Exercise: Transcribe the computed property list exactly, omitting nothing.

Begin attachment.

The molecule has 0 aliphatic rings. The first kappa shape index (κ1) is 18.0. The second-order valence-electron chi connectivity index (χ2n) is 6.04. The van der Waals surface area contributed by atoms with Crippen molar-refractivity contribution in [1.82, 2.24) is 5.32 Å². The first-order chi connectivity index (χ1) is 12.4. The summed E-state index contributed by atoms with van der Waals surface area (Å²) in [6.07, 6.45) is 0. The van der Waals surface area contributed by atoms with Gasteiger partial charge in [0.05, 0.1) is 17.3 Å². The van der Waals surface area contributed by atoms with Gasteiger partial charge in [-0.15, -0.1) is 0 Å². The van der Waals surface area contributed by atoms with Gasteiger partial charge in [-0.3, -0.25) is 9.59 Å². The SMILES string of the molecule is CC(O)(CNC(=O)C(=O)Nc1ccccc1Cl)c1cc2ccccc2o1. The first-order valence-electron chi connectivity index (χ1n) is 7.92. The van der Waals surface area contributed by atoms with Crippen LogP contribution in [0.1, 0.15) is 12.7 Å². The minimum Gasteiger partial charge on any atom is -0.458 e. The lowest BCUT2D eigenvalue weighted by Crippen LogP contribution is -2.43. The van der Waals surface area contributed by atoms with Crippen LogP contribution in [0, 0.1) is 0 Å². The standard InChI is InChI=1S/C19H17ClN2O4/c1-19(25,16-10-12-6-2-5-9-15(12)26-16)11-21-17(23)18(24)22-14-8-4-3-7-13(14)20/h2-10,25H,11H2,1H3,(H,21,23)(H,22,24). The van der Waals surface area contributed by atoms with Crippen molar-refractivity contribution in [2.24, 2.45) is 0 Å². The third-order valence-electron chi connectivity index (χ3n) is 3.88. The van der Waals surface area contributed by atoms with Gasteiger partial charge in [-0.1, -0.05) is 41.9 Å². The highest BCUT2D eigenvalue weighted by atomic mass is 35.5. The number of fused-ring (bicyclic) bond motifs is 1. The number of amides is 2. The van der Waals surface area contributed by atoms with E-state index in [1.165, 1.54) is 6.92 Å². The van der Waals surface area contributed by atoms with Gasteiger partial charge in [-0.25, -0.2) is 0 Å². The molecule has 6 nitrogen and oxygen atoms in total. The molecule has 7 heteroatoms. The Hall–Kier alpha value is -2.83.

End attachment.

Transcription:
The molecule has 0 aliphatic rings. The first kappa shape index (κ1) is 18.0. The second-order valence-electron chi connectivity index (χ2n) is 6.04. The van der Waals surface area contributed by atoms with Crippen molar-refractivity contribution in [1.82, 2.24) is 5.32 Å². The first-order chi connectivity index (χ1) is 12.4. The summed E-state index contributed by atoms with van der Waals surface area (Å²) in [6.07, 6.45) is 0. The van der Waals surface area contributed by atoms with Gasteiger partial charge in [0.05, 0.1) is 17.3 Å². The van der Waals surface area contributed by atoms with Gasteiger partial charge in [-0.15, -0.1) is 0 Å². The van der Waals surface area contributed by atoms with Gasteiger partial charge in [-0.3, -0.25) is 9.59 Å². The SMILES string of the molecule is CC(O)(CNC(=O)C(=O)Nc1ccccc1Cl)c1cc2ccccc2o1. The first-order valence-electron chi connectivity index (χ1n) is 7.92. The van der Waals surface area contributed by atoms with Crippen LogP contribution in [0.1, 0.15) is 12.7 Å². The minimum Gasteiger partial charge on any atom is -0.458 e. The lowest BCUT2D eigenvalue weighted by Crippen LogP contribution is -2.43. The van der Waals surface area contributed by atoms with Crippen LogP contribution in [0, 0.1) is 0 Å². The standard InChI is InChI=1S/C19H17ClN2O4/c1-19(25,16-10-12-6-2-5-9-15(12)26-16)11-21-17(23)18(24)22-14-8-4-3-7-13(14)20/h2-10,25H,11H2,1H3,(H,21,23)(H,22,24). The van der Waals surface area contributed by atoms with Crippen molar-refractivity contribution in [2.24, 2.45) is 0 Å². The third-order valence-electron chi connectivity index (χ3n) is 3.88. The van der Waals surface area contributed by atoms with Gasteiger partial charge in [-0.1, -0.05) is 41.9 Å². The highest BCUT2D eigenvalue weighted by atomic mass is 35.5. The number of fused-ring (bicyclic) bond motifs is 1. The number of amides is 2. The van der Waals surface area contributed by atoms with E-state index in [1.165, 1.54) is 6.92 Å². The van der Waals surface area contributed by atoms with Gasteiger partial charge in [-0.25, -0.2) is 0 Å². The molecule has 6 nitrogen and oxygen atoms in total. The molecule has 7 heteroatoms. The Hall–Kier alpha value is -2.83.